CFO Jonathan Cartu Announces - The role of networks in decentralising your business - Jonathan Cartu Computer Repair Consultant Services
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CFO Jonathan Cartu Announces – The role of networks in decentralising your business

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CFO Jonathan Cartu Announces – The role of networks in decentralising your business

By Mike Smith, Managing Director – Direct, Virgin Media Business

Welcome to the era of decentralised business. In this new age, all employees are encouraged to contribute to daily operations and decision making, regardless of their seniority.

Commentators are hailing this as the model of the future because of its potential to transform the prospects of employees and customer relationships. By breaking down hierarchies and sharing knowledge in powerful new ways, organisation can decentralise to benefit both staff and customers.

But as we’ll see, it’s the invisible tech – the networks at the centre of businesses – that truly hold the key to decentralisation.

Breaking down hierarchy

What’s so bad about hierarchy? Many employees just aren’t that keen on receiving directives from a distant leadership team that they rarely see, preferring team-based ways of working.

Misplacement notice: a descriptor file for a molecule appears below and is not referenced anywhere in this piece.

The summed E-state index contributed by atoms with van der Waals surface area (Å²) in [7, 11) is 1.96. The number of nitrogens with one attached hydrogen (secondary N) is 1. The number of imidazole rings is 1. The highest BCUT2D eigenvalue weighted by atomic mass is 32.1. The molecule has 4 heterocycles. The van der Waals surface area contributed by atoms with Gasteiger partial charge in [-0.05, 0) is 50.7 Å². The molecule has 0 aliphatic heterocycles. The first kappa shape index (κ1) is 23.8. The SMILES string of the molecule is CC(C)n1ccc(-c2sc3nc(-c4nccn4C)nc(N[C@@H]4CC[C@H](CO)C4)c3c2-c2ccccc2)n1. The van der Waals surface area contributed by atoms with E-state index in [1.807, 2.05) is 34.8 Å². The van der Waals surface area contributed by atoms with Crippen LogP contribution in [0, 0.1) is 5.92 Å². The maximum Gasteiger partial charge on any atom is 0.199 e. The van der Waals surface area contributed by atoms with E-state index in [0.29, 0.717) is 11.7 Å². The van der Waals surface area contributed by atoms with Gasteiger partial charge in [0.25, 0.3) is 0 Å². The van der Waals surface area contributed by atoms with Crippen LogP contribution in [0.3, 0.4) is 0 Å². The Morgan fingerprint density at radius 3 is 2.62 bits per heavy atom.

APwC study showed over a third of employees want their organisations to invest in innovations that specifically enhance collaboration – not just when it comes to everyday tasks, but strategic decision-making as well.

Employers sticking with rigid, top-down structures are also unlikely to perform to their potential. Stanford Business School found that more egalitarian teams “were able to work together”, while the dynamic within hierarchies tended to be negatively competitive, with employees trying to undermine each other rather than strive towards a common goal.

When decentralisation prevails, employees have the power to shape the direction of the business through technologies that encourage interaction between people, such as videoconferencing, document sharing and remote access.

These ensure that every employee – no matter their background or seniority, whether they’re extroverted or introverted – has an equal voice. Of course, this tech needs to be combined with a democratic approach to decision making,but they certainly have the potential to create a more collaborative environment.

Supporting these technologies is the next-generation networks which channel information between buildings, employees and data centres in the fastest and most secure way possible. Without them, none of this would be possible. But by connecting everyone in a single, virtual community, networks serve as the antithesis to hierarchical, centralised ways of working.

Being transparent with customers

The next step towards decentralisation is transparency with customers, spreading knowledge and intelligence in a way that builds trust. We don’t just mean being honest about when a mistake has been made. That’s a given.